The Psychological Impact Of Sudden Catastrophic Life Events
Contemplating what might be the subject of my latest blog post, I recalled my involvement in one of those classic sudden, traumatic events that can affect any of us on occasion: a car accident.
Thankfully, my trauma in this instance was purely psychological. No one – myself included - came to physical harm but I was left feeling severely shaken for several weeks.
My remembrance of this incident, its effect on me and the relief it gave me to share my experience with and be supported by my therapist in the aftermath, got me thinking about how other people respond to such completely unexpected and hugely stressful events.
What Are The Common Responses To Catastrophes?
Following a catastrophe such as an accident, death, job or relationship loss, people often feel stunned, disorientated and unable to process the distressing information about what has just happened.
The thoughts and behaviours that people may experience are many and varied: they can include intense and unpredictable feelings of anxiety, nervousness or grief and they may be accompanied by vivid memories of the event recurring for no apparent reason. These may lead to the physical reactions of sweating and rapid heartbeat and/or emotional reactions such as an apparent total lack of self-confidence.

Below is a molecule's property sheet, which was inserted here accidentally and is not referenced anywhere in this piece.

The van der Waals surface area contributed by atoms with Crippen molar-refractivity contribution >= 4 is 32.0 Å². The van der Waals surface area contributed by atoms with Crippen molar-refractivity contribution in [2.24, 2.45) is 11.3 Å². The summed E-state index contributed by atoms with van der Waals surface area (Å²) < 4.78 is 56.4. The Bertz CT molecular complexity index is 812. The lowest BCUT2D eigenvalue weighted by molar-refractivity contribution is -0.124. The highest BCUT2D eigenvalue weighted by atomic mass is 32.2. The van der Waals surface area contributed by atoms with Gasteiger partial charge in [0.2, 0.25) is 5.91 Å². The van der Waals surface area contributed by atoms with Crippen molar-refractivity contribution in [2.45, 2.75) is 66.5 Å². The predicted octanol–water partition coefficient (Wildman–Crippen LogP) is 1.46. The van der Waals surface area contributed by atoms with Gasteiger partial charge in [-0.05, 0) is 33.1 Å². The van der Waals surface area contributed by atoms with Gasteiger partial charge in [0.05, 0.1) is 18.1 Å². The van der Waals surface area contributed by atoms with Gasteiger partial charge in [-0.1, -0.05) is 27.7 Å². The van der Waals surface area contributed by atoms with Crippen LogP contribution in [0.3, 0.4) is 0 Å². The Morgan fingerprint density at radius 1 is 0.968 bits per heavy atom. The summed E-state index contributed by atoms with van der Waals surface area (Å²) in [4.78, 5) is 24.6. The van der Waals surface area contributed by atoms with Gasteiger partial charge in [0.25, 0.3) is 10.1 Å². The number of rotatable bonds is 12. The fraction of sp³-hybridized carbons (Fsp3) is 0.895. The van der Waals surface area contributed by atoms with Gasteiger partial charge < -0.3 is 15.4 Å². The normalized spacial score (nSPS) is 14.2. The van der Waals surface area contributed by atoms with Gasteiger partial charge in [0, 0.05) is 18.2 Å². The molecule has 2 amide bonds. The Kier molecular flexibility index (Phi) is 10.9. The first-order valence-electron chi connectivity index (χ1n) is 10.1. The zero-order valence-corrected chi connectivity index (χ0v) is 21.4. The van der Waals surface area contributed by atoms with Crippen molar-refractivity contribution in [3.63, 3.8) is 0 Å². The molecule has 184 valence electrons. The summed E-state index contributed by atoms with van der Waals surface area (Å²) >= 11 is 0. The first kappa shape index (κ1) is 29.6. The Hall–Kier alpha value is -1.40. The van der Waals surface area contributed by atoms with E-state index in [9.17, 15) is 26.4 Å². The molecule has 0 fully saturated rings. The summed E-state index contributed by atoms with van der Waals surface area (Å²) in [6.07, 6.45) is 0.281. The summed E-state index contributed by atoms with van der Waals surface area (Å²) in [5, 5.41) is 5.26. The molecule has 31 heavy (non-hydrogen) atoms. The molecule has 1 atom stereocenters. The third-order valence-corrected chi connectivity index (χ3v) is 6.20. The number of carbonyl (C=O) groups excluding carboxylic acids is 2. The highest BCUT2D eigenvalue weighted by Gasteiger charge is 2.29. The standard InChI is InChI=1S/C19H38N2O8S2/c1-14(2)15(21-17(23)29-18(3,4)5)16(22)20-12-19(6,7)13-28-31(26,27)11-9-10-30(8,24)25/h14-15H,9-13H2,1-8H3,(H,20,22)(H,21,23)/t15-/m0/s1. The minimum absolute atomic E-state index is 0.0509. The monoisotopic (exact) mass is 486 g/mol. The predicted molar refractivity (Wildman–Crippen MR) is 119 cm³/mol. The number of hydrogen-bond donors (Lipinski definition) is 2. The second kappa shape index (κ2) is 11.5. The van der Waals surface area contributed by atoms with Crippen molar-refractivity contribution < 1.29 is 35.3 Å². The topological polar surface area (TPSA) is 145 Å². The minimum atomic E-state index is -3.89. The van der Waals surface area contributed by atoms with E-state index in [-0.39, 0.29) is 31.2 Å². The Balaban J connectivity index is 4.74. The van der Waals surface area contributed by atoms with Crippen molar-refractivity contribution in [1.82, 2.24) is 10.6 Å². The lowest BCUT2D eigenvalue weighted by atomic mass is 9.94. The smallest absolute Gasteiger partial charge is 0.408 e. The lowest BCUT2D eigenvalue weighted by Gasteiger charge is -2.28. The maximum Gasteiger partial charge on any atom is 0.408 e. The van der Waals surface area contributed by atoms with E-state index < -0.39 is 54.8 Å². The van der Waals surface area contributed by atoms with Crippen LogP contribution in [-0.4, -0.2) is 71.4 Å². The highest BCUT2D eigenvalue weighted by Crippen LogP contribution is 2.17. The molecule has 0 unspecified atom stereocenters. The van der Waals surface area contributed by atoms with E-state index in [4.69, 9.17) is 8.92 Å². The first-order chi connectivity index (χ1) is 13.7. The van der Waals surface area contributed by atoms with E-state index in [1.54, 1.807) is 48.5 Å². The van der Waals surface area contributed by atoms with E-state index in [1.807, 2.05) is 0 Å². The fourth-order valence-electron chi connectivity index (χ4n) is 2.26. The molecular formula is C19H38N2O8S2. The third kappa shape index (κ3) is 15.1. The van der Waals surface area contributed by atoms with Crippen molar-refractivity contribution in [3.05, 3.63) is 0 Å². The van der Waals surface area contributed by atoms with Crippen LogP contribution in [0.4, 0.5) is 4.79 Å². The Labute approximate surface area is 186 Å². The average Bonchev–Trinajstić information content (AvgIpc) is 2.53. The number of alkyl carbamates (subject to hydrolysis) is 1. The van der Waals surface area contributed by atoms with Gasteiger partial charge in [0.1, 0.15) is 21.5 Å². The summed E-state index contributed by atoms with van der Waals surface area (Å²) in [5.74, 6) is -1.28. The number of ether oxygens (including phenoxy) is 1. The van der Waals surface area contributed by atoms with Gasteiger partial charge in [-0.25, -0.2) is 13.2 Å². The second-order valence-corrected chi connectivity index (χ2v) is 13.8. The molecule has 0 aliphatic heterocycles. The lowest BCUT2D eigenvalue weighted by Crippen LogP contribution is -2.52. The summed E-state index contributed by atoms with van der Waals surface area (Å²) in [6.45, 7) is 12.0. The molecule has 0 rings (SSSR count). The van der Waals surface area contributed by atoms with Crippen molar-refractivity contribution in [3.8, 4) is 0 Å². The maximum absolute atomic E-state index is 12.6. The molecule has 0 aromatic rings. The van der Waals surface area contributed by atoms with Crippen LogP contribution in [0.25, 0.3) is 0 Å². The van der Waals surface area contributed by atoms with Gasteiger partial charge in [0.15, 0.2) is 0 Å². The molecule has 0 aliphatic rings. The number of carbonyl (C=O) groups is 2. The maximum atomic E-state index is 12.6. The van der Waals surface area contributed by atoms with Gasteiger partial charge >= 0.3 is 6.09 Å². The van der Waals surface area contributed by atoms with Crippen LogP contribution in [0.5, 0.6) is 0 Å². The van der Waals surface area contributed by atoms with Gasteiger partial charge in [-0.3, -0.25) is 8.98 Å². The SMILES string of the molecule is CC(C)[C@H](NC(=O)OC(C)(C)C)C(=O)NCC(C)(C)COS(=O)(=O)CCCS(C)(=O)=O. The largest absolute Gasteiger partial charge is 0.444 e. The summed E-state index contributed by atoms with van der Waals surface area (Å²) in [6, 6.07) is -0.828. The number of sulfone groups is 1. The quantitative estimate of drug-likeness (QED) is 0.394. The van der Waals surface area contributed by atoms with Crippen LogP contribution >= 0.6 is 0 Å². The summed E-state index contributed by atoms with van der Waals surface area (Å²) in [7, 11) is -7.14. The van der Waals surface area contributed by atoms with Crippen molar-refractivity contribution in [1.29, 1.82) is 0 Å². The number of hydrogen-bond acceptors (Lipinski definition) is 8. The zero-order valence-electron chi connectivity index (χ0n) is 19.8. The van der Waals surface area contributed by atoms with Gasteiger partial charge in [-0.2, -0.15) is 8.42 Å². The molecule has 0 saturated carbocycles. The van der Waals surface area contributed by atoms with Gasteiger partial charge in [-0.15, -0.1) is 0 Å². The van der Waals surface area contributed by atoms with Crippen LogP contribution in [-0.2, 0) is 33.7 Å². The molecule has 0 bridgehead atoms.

Many sufferers of sudden, traumatic events become especially anxious in response to environmental stimuli such as loud noises, sirens or burning smells, perhaps fearing a repetition of the stressful event. Interpersonal relationships can also become strained, and you may become withdrawn or disengaged from your usual social activities.
Advice On How To Cope
Each and every person’s recovery from sudden, traumatic and even tragic events is different but the good news is that prolonged distress is far from the norm. Most people are resilient and do recover over time.
There are various steps that you can take to rebuild your emotional well-being and regain a sense of control in the aftermath of a catastrophe. These include allowing yourself time to adjust, asking for support from people who care about you and expressing how you feel to those you trust in whatever ways feel comfortable to you.
One of those ways may be to discuss your feelings with someone who is specifically qualified to provide Psychotherapy For Stress – such as myself, Tamar Posner. Get in touch with me today to arrange an initial no-obligation consultation, so that we can explore how I could assist you to recover from your trauma.
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